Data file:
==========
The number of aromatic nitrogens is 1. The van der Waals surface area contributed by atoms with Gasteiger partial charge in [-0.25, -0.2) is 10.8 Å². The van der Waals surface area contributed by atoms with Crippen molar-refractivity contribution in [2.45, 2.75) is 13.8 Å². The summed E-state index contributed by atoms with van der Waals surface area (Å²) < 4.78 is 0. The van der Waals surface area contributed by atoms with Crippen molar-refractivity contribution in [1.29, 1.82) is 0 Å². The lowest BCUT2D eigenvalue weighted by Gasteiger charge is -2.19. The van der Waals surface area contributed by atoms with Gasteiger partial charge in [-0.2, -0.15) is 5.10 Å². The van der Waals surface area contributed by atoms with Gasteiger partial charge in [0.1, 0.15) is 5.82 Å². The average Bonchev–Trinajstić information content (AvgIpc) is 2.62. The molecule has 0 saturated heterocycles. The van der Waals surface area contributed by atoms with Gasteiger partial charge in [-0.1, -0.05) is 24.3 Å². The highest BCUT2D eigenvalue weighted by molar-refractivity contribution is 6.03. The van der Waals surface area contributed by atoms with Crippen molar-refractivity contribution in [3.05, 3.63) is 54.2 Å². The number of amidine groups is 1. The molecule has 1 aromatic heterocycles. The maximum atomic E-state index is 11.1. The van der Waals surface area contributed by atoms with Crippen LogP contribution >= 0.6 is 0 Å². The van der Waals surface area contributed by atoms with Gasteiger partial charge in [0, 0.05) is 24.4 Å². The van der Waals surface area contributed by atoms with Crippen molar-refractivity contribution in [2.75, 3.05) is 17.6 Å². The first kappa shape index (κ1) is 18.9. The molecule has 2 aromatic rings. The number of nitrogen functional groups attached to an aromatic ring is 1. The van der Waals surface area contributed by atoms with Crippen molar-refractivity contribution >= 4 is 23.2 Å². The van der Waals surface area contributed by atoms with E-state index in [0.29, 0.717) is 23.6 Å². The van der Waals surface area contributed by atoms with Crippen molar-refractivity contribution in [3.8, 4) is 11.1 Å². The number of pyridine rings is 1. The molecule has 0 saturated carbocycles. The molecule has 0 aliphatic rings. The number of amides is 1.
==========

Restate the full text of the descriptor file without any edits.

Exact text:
The number of aromatic nitrogens is 1. The van der Waals surface area contributed by atoms with Gasteiger partial charge in [-0.25, -0.2) is 10.8 Å². The van der Waals surface area contributed by atoms with Crippen molar-refractivity contribution in [2.45, 2.75) is 13.8 Å². The summed E-state index contributed by atoms with van der Waals surface area (Å²) < 4.78 is 0. The van der Waals surface area contributed by atoms with Crippen molar-refractivity contribution in [1.29, 1.82) is 0 Å². The lowest BCUT2D eigenvalue weighted by Gasteiger charge is -2.19. The van der Waals surface area contributed by atoms with Gasteiger partial charge in [-0.2, -0.15) is 5.10 Å². The van der Waals surface area contributed by atoms with Gasteiger partial charge in [0.1, 0.15) is 5.82 Å². The average Bonchev–Trinajstić information content (AvgIpc) is 2.62. The molecule has 0 saturated heterocycles. The van der Waals surface area contributed by atoms with Gasteiger partial charge in [-0.1, -0.05) is 24.3 Å². The highest BCUT2D eigenvalue weighted by molar-refractivity contribution is 6.03. The van der Waals surface area contributed by atoms with Crippen molar-refractivity contribution in [3.05, 3.63) is 54.2 Å². The number of amidine groups is 1. The molecule has 1 aromatic heterocycles. The maximum atomic E-state index is 11.1. The van der Waals surface area contributed by atoms with Crippen LogP contribution >= 0.6 is 0 Å². The van der Waals surface area contributed by atoms with Gasteiger partial charge in [0, 0.05) is 24.4 Å². The van der Waals surface area contributed by atoms with Crippen molar-refractivity contribution in [2.75, 3.05) is 17.6 Å². The first kappa shape index (κ1) is 18.9. The molecule has 2 aromatic rings. The number of nitrogen functional groups attached to an aromatic ring is 1. The van der Waals surface area contributed by atoms with Crippen molar-refractivity contribution >= 4 is 23.2 Å². The van der Waals surface area contributed by atoms with E-state index in [0.29, 0.717) is 23.6 Å². The van der Waals surface area contributed by atoms with Crippen molar-refractivity contribution in [3.8, 4) is 11.1 Å². The number of pyridine rings is 1. The molecule has 0 saturated carbocycles. The molecule has 0 aliphatic rings. The number of amides is 1.